Tumour targeting

Laboratory overview

We focus on the targeting and molecular imaging of tumours and exploring receptor-based signaling pathways responsible for cancer cell growth.  Through the development of innovative strategies for molecular imaging of cancer, and identifying cellular targets suitable for antibody therapy, we are developing new cancer therapies, with a particular focus on targeting of cancer cells with novel recombinant antibodies. In addition to pursuing clinical trials of novel antibodies, small molecules and imaging ligands, we are exploring mechanisms of clinical resistance to tumour targeting agents.

Everyday our team of scientists and clinicians move between the laboratory and the bed side. We are uniquely positioned to develop treatments that benefit cancer patients. Prof. Andrew Scott. Head, Tumour Targeting Laboratory
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Our focus

EGFR targeting

We have identified a new class of conformationally exposed ErbB receptor epitopes that led to the characterization and development of mAb806, which targets EGFR expressed specifically in cancer cells and uniquely causes signalling abrogation and altered EGFR processing. These findings have provided a new paradigm in antibody-based targeting and therapy of solid tumours. This work has extended to structure-function studies of novel antibodies targeting cell surface receptors expressed in tumours, investigating mechanisms of resistance to ErbB targeting agents, and targeting key molecules involved in sustaining the tumour microenvironment.

Antibody humanisation

We have developed techniques for generation and humanisation of antibodies, and recent molecular engineering, structural and modelling approaches in our laboratory have defined novel Fc:FcRn and Fc:FcγR interactions that result in improved immune effector function and bioavailability of humanised antibodies. We have also developed strategies to deliver payloads specifically to tumours through conjugation of siRNA, toxins and isotopes to recombinant antibodies, and nanoparticles, both in preclinical models and more recently in clinical trials in cancer patients. These studies are showing encouraging results in patients with brain cancer, colon cancer and head and neck cancer.

Novel metabolic tracers

An exciting development in molecular imaging of cancer is the identification of critical biochemical pathways that are responsible for tumour growth and metastasis, which can be imaged with novel SPECT and positron emission tomography (PET) tracers. Extending the laboratory discoveries of novel metabolic tracers into clinical trials is a major focus of our molecular imaging / PET research program, and which is leading to a deeper understanding of tumour biology and therapy response.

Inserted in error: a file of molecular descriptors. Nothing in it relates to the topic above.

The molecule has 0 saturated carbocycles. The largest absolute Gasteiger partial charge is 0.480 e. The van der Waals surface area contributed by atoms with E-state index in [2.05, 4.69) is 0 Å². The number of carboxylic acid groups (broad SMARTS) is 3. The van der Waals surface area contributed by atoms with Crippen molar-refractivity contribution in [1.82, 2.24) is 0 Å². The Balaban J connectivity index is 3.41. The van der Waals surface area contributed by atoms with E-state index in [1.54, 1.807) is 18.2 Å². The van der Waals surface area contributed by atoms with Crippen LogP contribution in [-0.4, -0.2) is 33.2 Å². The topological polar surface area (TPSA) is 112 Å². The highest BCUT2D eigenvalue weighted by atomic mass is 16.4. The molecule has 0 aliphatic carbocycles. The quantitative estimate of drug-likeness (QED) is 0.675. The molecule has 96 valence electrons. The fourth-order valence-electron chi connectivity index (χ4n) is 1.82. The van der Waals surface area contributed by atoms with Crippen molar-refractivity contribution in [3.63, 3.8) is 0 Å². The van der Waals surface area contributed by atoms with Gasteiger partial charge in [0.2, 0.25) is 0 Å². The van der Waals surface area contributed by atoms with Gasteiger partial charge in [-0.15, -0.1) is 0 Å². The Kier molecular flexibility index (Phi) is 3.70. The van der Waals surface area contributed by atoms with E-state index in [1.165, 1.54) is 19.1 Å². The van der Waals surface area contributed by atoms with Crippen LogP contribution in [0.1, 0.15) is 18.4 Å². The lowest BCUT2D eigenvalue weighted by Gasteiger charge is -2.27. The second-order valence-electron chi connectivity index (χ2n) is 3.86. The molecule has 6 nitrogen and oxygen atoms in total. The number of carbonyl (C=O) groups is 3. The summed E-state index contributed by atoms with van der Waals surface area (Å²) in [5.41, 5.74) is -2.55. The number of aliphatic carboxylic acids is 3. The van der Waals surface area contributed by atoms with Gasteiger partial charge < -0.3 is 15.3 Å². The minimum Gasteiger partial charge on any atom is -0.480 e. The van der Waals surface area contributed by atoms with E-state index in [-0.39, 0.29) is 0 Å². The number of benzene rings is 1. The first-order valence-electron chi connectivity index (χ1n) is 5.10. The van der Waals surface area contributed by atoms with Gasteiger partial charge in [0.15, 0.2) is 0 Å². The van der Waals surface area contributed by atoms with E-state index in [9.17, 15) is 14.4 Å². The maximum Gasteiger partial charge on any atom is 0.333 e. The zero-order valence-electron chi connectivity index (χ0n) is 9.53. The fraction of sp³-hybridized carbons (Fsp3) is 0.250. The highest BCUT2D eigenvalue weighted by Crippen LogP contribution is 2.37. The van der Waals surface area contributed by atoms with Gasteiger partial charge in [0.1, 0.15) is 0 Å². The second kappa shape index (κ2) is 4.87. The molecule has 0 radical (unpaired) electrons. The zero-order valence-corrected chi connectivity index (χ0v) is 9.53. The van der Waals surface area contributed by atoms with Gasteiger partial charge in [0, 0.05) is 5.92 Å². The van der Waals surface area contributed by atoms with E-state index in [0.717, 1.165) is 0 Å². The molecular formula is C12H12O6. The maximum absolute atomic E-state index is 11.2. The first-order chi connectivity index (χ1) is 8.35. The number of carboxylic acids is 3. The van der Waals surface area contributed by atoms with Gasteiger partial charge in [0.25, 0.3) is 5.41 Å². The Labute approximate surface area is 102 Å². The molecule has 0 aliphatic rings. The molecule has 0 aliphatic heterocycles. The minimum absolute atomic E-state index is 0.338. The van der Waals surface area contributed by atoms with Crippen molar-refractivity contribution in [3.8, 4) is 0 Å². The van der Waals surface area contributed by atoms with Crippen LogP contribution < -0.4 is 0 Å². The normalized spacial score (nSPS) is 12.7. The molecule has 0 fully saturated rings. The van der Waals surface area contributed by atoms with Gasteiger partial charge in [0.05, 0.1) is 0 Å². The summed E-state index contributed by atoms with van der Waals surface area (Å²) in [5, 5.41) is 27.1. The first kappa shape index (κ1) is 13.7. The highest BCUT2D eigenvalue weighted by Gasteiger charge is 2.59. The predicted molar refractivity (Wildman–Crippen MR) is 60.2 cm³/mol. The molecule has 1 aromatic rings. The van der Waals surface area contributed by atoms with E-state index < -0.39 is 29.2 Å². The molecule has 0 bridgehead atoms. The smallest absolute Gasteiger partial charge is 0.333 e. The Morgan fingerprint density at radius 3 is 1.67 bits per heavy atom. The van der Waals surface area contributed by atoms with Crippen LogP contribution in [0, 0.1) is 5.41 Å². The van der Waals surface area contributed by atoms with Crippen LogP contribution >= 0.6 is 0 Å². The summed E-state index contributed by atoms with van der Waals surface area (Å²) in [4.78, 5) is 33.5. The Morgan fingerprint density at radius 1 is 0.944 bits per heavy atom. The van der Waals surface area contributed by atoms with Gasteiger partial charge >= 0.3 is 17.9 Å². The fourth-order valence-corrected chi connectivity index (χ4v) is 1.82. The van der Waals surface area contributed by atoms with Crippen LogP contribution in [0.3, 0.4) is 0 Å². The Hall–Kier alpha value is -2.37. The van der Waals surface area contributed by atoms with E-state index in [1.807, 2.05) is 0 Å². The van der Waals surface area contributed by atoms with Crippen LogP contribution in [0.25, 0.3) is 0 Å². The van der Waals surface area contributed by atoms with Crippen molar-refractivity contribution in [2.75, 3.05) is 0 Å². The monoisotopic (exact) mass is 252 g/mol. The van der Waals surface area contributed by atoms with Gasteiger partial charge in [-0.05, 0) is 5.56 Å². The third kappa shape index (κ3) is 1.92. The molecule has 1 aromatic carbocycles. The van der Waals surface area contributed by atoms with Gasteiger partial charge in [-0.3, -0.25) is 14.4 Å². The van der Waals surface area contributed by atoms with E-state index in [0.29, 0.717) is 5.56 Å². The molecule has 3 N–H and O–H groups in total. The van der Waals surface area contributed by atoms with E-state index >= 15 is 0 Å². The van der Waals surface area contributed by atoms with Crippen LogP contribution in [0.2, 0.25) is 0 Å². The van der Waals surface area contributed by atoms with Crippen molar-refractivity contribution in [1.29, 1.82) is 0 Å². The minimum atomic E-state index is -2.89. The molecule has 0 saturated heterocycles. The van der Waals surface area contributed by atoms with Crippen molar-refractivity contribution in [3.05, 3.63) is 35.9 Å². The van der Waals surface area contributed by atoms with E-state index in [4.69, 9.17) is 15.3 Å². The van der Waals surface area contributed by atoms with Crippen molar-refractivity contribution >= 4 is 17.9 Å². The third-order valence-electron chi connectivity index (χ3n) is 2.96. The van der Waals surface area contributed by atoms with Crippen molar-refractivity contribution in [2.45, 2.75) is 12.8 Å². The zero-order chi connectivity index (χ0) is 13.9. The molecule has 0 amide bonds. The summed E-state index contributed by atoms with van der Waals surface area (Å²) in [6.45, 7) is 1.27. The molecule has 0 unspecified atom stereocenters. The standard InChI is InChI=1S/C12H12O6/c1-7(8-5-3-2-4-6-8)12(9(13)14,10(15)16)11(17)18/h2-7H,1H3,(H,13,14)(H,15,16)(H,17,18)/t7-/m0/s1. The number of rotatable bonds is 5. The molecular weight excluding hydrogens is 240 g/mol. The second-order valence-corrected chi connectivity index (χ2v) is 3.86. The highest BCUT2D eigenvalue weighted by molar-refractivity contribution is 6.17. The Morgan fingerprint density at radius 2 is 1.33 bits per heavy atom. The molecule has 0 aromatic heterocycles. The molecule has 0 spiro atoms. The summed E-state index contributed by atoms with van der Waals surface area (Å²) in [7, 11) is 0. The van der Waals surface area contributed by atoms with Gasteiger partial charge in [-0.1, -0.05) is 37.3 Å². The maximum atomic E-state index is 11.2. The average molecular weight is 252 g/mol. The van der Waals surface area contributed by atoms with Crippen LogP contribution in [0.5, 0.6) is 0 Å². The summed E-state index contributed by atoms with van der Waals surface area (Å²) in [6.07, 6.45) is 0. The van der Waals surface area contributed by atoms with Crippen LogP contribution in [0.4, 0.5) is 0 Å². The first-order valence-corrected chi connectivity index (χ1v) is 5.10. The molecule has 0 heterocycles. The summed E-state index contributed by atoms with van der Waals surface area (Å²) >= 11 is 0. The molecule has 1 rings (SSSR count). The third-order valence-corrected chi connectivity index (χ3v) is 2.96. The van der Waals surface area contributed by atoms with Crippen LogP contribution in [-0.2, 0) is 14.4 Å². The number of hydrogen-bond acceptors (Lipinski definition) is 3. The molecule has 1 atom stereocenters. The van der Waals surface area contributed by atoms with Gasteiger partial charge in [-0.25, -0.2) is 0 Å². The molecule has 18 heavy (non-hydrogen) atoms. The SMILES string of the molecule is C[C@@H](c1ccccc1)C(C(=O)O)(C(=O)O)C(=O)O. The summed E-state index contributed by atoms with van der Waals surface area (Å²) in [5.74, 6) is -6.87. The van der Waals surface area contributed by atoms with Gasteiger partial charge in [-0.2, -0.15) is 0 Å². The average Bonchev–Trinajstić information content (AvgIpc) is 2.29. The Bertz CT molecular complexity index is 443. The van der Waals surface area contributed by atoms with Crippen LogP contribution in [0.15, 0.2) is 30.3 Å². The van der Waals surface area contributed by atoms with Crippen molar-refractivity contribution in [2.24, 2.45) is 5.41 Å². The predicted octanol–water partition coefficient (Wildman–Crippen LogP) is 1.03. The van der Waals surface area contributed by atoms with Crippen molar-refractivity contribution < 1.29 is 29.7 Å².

Quick Facts

What is an antibody?

An antibody is an immune protein produced because of the introduction of a foreign substance into the body. It is the antibody's job to eliminate the foreign substance from the body by alerting the immune system to act.

How can an antibody target cancer?

Cancer scientists are able to develop and introduce antibodies into the body. These antibodies can be designed to recognise and target a specific feature of the tumour with the objective of inhibiting or stopping tumour growth. 

What are PET, MRI and SPECT?

Molecular imaging technologies which allow researchers to see whether treatments are effectively targeting a tumour.

1. Ciprotti, M., N.C. Tebbutt, F.T. Lee, S.T. Lee, H.K. Gan, D.C. McKee, G.J. O'Keefe, S.J. Gong, G. Chong, W. Hopkins, B. Chappell, F.E. Scott, M.W. Brechbiel, A.N. Tse, M. Jansen, M. Matsumura, M. Kotsuma, R. Watanabe, R. Venhaus, R.A. Beckman, J. Greenberg, and A.M. Scott,Phase I Imaging and Pharmacodynamic Trial of CS-1008 in Patients With Metastatic Colorectal Cancer. J Clin Oncol, 2015. Jun 29. pii: JCO.2014.60.4256. [Epub ahead of print]

2. Reilly, E.B., A.C. Phillips, F.G. Buchanan, G. Kingsbury, Y. Zhang, J.A. Meulbroek, T.B. Cole, P.J. DeVries, H.D. Falls, C. Beam, J. Gu, E.L. Digiammarino, J.P. Palma, C.K. Donawho, N.C. Goodwin, and A.M. Scott, Characterization of ABT-806, a Humanized Tumor-Specific Anti-EGFR Monoclonal Antibody. Mol Cancer Ther, 2015. 14(5): p. 1141-51.

3. Dingjan, T., I. Spendlove, L.G. Durrant, A.M. Scott, E. Yuriev, and P.A. Ramsland, Structural biology of antibody recognition of carbohydrate epitopes and potential uses for targeted cancer immunotherapies. Mol Immunol, 2015. 67: p. 75-88.

4. Vail, M.E., C. Murone, A. Tan, L. Hii, D. Abebe, P.W. Janes, F.T. Lee, M. Baer, V. Palath, C. Bebbington, G. Yarranton, C. Llerena, S. Garic, D. Abramson, G. Cartwright, A.M. Scott, and M. Lackmann, Targeting EphA3 Inhibits Cancer Growth by Disrupting the Tumor Stromal Microenvironment. Cancer Res, 2014. 74(16): p. 4470-81.

5. Burvenich, I.J., F.T. Lee, G.A. Cartwright, G.J. O'Keefe, D. Makris, D. Cao, S. Gong, A.C. Chueh, J.M. Mariadason, M.W. Brechbiel, R.A. Beckman, K. Fujiwara, R. von Roemeling, and A.M. Scott, Molecular Imaging of Death Receptor 5 Occupancy and Saturation Kinetics In Vivo by Humanized Monoclonal Antibody CS-1008. Clin Cancer Res, 2013. 19(21): p. 5984-93.

Meet our team

Study at ONJCRI

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